Robotics II: Hints

Grasping hw2 from 2009  Sphere grasping: Intuition can be your guide, but I want you not to stop there. Intuition is sometimes flawed.

Part A: First determine the dimensions of G for various choices of contact models. Since rank(G) must equal 6, this will immediately eliminate certain combinations of contact models. Next construct the matrix G with some contact model choices and check its rank using Matlab. Trial and error will likely be needed.

Part B: No contact model choice is involved here. The necessary conditions for form closure are enough to answer this question. To study this numerically, it will be easy to modify the form_closure testing code distributed with the lecture notes on form closure. Check the "Lectures" page on line.

Part C: The necessary conditions on Gn are enough to answer this question.

Part D: Modify the code provided with this assignment (for cube force closure testing) for this problem. This it is a simple matter of trial and error. Do you expect your answer to change with this number of edges of the friction cones?

Part E: This question requires you to construct a hand Jacobian so that you can test rank(GJ). Choose a hand structure that makes it easy to construct J. Ignore possible collisions between links and the sphere.

Part F: This is a followon to part D. Just modify the code and answer this question by trial and error.

LaValle, Ch 2, Prob 19: Certain kinds of data structures could make implementation easier: a twodimensional array, G, representing the grid, a list of nodes in a priority queue, Q, to manage the search, and a list of nodes, D, where fully explored nodes are placed after removing them from Q. Helpful fields include: G(i,j).visited (a flag indicating if a node has been visited yet), Q(k).coords (coordinates of node k), Q(k).c2c (current lowest cost from initial node to get to node k), Q(k).c2ge (estimate of cost from node k to goal), and Q.back (direction from node (k) back to the previous node on the optimal path). Constructing the optimal path from Q is a matter of starting at the goal node, Q(.).coords, and tracing the path backwards by moving to Q(.).back repeatedly until arriving at the initial point.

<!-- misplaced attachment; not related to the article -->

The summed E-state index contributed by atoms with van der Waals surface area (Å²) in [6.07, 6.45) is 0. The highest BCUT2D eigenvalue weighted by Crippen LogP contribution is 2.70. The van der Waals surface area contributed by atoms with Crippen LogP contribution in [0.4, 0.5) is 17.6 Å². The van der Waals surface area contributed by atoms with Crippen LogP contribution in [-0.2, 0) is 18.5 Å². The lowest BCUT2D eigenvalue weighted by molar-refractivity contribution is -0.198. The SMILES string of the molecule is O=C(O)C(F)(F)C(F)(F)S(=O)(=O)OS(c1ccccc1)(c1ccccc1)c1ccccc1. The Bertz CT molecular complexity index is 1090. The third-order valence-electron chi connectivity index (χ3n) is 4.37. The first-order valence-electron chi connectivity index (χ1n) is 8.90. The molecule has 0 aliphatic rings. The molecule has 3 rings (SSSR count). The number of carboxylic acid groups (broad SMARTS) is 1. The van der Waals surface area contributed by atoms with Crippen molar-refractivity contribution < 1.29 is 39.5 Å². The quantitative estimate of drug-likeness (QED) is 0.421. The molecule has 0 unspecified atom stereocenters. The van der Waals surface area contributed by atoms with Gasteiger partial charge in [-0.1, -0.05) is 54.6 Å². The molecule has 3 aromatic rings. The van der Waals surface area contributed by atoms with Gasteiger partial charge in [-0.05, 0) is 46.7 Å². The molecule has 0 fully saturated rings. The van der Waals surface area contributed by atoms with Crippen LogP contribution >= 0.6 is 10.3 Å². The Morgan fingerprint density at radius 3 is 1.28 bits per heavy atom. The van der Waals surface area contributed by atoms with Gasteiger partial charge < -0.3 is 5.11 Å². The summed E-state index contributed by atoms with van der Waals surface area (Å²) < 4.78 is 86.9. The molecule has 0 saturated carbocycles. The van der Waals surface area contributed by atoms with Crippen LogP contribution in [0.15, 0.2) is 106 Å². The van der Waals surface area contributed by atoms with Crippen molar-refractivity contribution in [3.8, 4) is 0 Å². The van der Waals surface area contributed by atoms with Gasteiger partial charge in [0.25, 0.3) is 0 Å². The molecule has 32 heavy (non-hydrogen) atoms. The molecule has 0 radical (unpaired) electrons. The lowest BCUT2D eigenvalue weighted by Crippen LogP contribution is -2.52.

I found the "find" function of Matlab very useful for keeping Q sorted on the c2c field and for extracting the optimal path. Note that you can build a structure by simply assigning values to the various fields, e.g., new_node.coords = [1;1]; new_node.c2c = 1; new_node.back = [0;0]; .... You can insert a node into the queue by Q = []; then do this each time to insert, Q = [Q new_node]. Remove node 3 by Q(3) = [];

LaValle, Ch 3, Prob 14: Check out the Matlab function "fill" to draw filled polygons to display the links of the robot.

LaValle, Ch 5, Prob 9: Imagine generating a van der Corput (vdC) sequence in base 3 instead of base 2. In base 2 each iteration of the vdC sequence splits the current intervals in to two pieces. A base 3 vdC sequence would cut each interval into three parts, base p cuts each interval into p pieces, etc. Wikipedia has a tiny blurb that may help (http://en.wikipedia.org/wiki/Van_der_Corput_sequence)

LaValle, Ch 6, Prob 11: The definitions of shearing and scaling transforms are given in LaValle's text on page 121.